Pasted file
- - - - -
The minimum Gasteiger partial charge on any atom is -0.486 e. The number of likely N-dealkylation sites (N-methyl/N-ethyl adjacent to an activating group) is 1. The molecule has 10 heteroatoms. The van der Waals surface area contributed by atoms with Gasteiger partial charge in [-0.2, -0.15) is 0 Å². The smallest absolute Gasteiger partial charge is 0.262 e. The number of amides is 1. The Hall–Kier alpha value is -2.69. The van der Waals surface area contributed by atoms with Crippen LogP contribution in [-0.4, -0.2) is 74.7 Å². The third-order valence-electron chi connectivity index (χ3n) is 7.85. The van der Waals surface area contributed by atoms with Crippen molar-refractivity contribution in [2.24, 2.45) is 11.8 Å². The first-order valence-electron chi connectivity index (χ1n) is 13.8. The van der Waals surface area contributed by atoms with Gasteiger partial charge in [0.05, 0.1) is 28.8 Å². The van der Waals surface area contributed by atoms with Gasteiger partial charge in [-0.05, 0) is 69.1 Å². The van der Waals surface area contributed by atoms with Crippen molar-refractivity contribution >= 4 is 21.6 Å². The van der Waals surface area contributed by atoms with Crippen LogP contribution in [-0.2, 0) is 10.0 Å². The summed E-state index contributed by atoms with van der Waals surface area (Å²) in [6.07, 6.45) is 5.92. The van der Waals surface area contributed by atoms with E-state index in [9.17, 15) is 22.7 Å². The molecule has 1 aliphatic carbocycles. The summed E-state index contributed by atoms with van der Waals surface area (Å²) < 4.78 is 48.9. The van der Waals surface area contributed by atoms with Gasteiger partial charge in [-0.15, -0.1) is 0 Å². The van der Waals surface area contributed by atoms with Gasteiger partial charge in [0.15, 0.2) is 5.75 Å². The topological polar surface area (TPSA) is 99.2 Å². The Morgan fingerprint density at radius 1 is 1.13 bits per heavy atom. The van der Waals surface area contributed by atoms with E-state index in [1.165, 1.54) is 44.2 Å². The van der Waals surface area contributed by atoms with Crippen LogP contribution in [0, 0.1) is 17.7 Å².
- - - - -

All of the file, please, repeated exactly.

The minimum Gasteiger partial charge on any atom is -0.486 e. The number of likely N-dealkylation sites (N-methyl/N-ethyl adjacent to an activating group) is 1. The molecule has 10 heteroatoms. The van der Waals surface area contributed by atoms with Gasteiger partial charge in [-0.2, -0.15) is 0 Å². The smallest absolute Gasteiger partial charge is 0.262 e. The number of amides is 1. The Hall–Kier alpha value is -2.69. The van der Waals surface area contributed by atoms with Crippen LogP contribution in [-0.4, -0.2) is 74.7 Å². The third-order valence-electron chi connectivity index (χ3n) is 7.85. The van der Waals surface area contributed by atoms with Crippen molar-refractivity contribution in [2.24, 2.45) is 11.8 Å². The first-order valence-electron chi connectivity index (χ1n) is 13.8. The van der Waals surface area contributed by atoms with Gasteiger partial charge in [0.05, 0.1) is 28.8 Å². The van der Waals surface area contributed by atoms with Gasteiger partial charge in [-0.05, 0) is 69.1 Å². The van der Waals surface area contributed by atoms with Crippen molar-refractivity contribution >= 4 is 21.6 Å². The van der Waals surface area contributed by atoms with Crippen LogP contribution in [-0.2, 0) is 10.0 Å². The summed E-state index contributed by atoms with van der Waals surface area (Å²) in [6.07, 6.45) is 5.92. The van der Waals surface area contributed by atoms with E-state index in [9.17, 15) is 22.7 Å². The molecule has 1 aliphatic carbocycles. The summed E-state index contributed by atoms with van der Waals surface area (Å²) < 4.78 is 48.9. The van der Waals surface area contributed by atoms with Gasteiger partial charge in [-0.15, -0.1) is 0 Å². The van der Waals surface area contributed by atoms with Gasteiger partial charge in [0.15, 0.2) is 5.75 Å². The topological polar surface area (TPSA) is 99.2 Å². The Morgan fingerprint density at radius 1 is 1.13 bits per heavy atom. The van der Waals surface area contributed by atoms with E-state index in [1.165, 1.54) is 44.2 Å². The van der Waals surface area contributed by atoms with Crippen LogP contribution in [0, 0.1) is 17.7 Å².